Lee L. Swanström (USA-France)

Jie He (China)

Michio Hongo (Japan)


OESO Website

  < back to the Program at a glance

Session 14


Sunday, September 3
2:00 – 4:00 pm

Room 4



Hot topics in esophageal pathology


Chairs: ILKe Nalbantoglu ( USA) – Maria Westerhoff (USA)

Discussants: Henry D. Appelman (USA) – Laura Rubbia-Brandt (Switzerland)


Eosinophilic esophagitis (EoE)

  • What is the rationale for the choice of 15 eosinophils per HPF as the cutoff for diagnosis?
  • How many biopsies are needed to exclude the diagnosis of EoE with confidence, and how big should they be?
  • What do degranulated eosinophils in the squamous epithelium mean in terms of diagnosis of EoE?
  • Is there any evidence that biopsies of endoscopically normal mucosa are cost effective in the diagnosis of EoE?
  • Is EoE with normal esophagus endoscopically the same as EoE with typical endoscopic findings?
  • Is it important to diagnose fibrosis of the lamina propria in EoE biopsies?


Lymphocytic esophagitis

  • In the absence of an esophageal motility disorder, does the histologic diagnosis of lymphocytic esophagitis have any clinical meaning?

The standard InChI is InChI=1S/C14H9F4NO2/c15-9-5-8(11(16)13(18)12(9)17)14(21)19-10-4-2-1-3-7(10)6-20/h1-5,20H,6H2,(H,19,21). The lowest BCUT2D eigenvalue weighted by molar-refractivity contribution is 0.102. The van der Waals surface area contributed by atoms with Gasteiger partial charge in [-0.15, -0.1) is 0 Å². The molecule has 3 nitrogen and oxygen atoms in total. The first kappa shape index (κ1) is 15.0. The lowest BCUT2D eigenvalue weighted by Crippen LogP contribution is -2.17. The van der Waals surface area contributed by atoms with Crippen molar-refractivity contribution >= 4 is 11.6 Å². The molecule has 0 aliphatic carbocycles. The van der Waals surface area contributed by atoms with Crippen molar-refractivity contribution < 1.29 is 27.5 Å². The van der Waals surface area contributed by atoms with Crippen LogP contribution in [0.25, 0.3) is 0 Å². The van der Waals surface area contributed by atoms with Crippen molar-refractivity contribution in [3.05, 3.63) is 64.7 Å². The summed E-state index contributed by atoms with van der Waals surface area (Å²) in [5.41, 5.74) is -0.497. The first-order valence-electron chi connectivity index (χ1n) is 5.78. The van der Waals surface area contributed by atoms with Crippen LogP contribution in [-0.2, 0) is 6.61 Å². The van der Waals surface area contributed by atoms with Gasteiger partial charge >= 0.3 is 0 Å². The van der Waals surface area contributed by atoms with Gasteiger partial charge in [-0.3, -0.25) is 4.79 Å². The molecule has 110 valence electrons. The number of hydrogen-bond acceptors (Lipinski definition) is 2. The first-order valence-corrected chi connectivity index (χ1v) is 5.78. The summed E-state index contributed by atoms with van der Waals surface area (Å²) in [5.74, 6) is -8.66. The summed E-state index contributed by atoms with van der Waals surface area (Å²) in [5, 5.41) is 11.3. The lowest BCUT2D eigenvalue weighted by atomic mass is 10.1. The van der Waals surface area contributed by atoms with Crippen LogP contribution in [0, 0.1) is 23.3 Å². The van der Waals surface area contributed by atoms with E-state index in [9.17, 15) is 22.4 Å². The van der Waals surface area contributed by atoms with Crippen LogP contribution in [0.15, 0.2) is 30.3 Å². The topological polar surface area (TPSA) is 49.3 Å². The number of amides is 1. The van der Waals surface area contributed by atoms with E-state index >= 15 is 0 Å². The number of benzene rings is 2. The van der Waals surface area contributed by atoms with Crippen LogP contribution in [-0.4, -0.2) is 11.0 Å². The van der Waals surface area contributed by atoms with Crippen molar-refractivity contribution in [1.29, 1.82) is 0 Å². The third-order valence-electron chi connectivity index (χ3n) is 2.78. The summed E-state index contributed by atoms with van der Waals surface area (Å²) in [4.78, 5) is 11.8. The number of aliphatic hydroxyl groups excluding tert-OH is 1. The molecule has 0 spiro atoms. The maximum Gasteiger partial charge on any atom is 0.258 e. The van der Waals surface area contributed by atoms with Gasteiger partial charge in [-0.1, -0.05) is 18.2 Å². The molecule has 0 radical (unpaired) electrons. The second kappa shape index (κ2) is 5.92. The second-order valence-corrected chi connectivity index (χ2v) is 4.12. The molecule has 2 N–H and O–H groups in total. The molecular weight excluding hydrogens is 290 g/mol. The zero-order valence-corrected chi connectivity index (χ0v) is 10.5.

• In order to diagnose lymphocytic esophagitis, is it necessary that careful counts of intra-epithelial lymphocytes be performed?
  • Is lymphocytic esophagitis with the endoscopic appearance of EoE a specific disease?
  • What is the natural history of lymphocytic esophagitis?

Is reflux esophagitis ever a histologic diagnosis? A debate

                                                            Yes     --------------       No

Other inflammations

  • What drugs commonly induce endoscopic and histologic changes in the esophagus?
  • Is there an acute esophageal bacterial infection, and what does it look like in biopsies?
  • What are the histologic esophageal manifestations of dermatologic diseases?
  • What are the causes of sloughing esophagitis (esophagitis dessicans superficialis)?


Columnar topics

  • There is a 1.5 cm length of endoscopic columnar mucosa in the distal esophagus. Eight (8)  biopsies contain columnar mucosa that does not have a single goblet cell. In the UK, this is Barrett’s mucosa, but what is it in the US?
  • Pancreatic acinar cells are common in biopsies of the cardia. We refer to them as a metaplasia. What is the proof that they are metaplastic rather than simply being a normal variant?
  • Why, following injury such as reflux, is it necessary for metaplastic columnar mucosa to develop, and what is the purpose of the goblet cells?
  • Should all irregular Z-lines be biopsied in order to detect intestinal metaplasia?
  • What is the significance of intestinal metaplasia in the esophagus that is less than 1 cm long?


Unique case discussions






©2016 OESO – SYMPORG SA            webdesign